I was contemplating the deep meaning it communicates and could not agree more. The message is clear: technology is a means and not an end. However, still water runs deep and if we dive a bit under the surface meaning we ll arrive at the core of the problem behind technology use in schools. Instead of integrating technology into education in a structured way that enhances learning and consolidates the insights students garner in class, technology is often being used for the sake of using it or at the most for carrying out traditional taks in a techy way.

Using SAMR terms, teachers are still operating within the substitution level in that they are using new technology tools to replace old ones, for instance, using Google Docs to replace Microsoft Word. the task ( writing) is the same but the tools are different. source: Managing those iPad videos. VIDEO IS THE NEW PEN! (…and it’s mightier too!) The thought makes many people think the world has ended but for 21st Century kids, videoing their thoughts and creations and experiences and then publishing it to the world is as easy as picking up a pen. In fact, most are more likely to have a device ready to film, edit, add subtitles and music than a pen or pencil. I like to think we only ever used pens because we didn’t have a video camera in our pocket, sorry if that upsets anyone. MANAGING THE NEW PEN’S SCRIBBLINGS (How to manage all the video) The new issue that everyone in education is how to manage and share all this video content.

Recorded by their iPadsRecorded by Student iPads (Teacher Logs-in, uploads, logs-out)Explain Everything (App) whiteboard lessonsVideo tutorials for practical tasksYoutube videos discovered on Youtube itself and added to course “Playlists” This allows the teachers to manage all the videos from one place. Like this: Like Loading... Teaching and Learning with the iPad – a 3 Year Review. In this excellent 3 part article series, Principal David Mahaley shares lessons learned from the 1:1 iPad program that he has overseen in his role as Principle of The Franklin Academy. David has written several excellent articles for EmergingEdTech, and is the author of the eBook Teaching and Sharing with the iPad: Instructor Quick Guide.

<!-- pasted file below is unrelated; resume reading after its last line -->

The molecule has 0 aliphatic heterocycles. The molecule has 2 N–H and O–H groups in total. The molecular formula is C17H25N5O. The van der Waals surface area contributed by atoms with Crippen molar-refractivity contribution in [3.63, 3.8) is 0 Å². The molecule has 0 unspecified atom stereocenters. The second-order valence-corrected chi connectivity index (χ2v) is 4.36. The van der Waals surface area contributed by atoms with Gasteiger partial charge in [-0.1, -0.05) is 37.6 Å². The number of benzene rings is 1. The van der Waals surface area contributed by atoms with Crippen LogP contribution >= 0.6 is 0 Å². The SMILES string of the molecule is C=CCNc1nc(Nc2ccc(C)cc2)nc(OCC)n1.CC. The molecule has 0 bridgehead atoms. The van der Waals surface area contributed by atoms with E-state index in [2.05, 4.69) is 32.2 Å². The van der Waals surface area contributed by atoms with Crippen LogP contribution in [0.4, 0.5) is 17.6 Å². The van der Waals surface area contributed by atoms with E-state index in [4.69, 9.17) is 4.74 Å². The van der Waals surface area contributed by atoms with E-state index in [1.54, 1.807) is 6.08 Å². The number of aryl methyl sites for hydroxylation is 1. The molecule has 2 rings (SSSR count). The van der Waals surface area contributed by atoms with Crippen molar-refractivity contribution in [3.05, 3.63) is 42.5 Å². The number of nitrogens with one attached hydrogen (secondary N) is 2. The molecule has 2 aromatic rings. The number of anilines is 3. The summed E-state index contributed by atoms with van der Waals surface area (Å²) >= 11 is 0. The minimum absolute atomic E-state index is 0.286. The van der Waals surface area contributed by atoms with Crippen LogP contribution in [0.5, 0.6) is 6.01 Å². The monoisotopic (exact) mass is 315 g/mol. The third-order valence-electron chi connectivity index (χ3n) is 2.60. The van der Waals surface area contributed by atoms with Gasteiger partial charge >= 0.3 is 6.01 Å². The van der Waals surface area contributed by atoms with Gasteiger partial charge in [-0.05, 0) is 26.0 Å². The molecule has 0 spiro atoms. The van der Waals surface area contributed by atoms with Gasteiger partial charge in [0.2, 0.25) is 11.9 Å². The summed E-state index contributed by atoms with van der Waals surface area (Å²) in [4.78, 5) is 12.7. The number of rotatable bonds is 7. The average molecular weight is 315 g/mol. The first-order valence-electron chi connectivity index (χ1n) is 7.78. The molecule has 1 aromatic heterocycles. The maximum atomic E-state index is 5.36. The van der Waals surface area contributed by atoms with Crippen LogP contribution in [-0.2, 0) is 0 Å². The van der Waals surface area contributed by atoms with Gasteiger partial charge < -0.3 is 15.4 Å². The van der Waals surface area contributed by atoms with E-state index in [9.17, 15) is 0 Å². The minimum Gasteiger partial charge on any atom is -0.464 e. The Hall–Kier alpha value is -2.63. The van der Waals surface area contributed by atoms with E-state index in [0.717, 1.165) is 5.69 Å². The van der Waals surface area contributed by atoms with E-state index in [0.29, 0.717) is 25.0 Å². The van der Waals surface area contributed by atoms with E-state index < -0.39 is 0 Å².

I am delighted to publish this series of posts in which he shares the perspective of the Administrator, the Teacher, and the Student, after nearly 3 years of experience with integrating the iPad into the Academy’s curricula. – KW The Franklin Academy, in Wake Forest, North Carolina, completed its third year implementing iPads into the instructional environment. This has been a blended approach including teacher issued iPads, class sets in the K-8 program, and a true 1:1 format at the high school level. Over the course of the deployment, many lessons have been learned and benefits reported from the use of the devices. The Administrator Print This Post. Teaching and Learning with the iPad – a 3 Year Review (Part 2) Today we continue the article series from Franklin Academy Principal David Mahaley that we began Sunday. In the first installment of this three-part review of the iPad in teaching & learning, we examined the administrator’s point of view.

Today we learn about what teachers have experienced and on Thursday we will conclude with insights shared by students. The Teacher Over my 20+ years in education, I have been a part of numerous technology initiatives. What seems to make the implementation of the iPad into the classroom successful in terms of the instructor is the personalization of the devices to very specific instructional needs. The iPad is useable, portable, and quick to move from application to application. As we have seen with the students, there are a number of noted benefits of the device in the hands of the learner. Lesson 1 – Change of Habit There are fundamental differences that take hold when teaching in the classroom with the iPad.

Lesson 2 – Success is in the Support. Teaching and Learning with the iPad – a 3 Year Review (Part 2)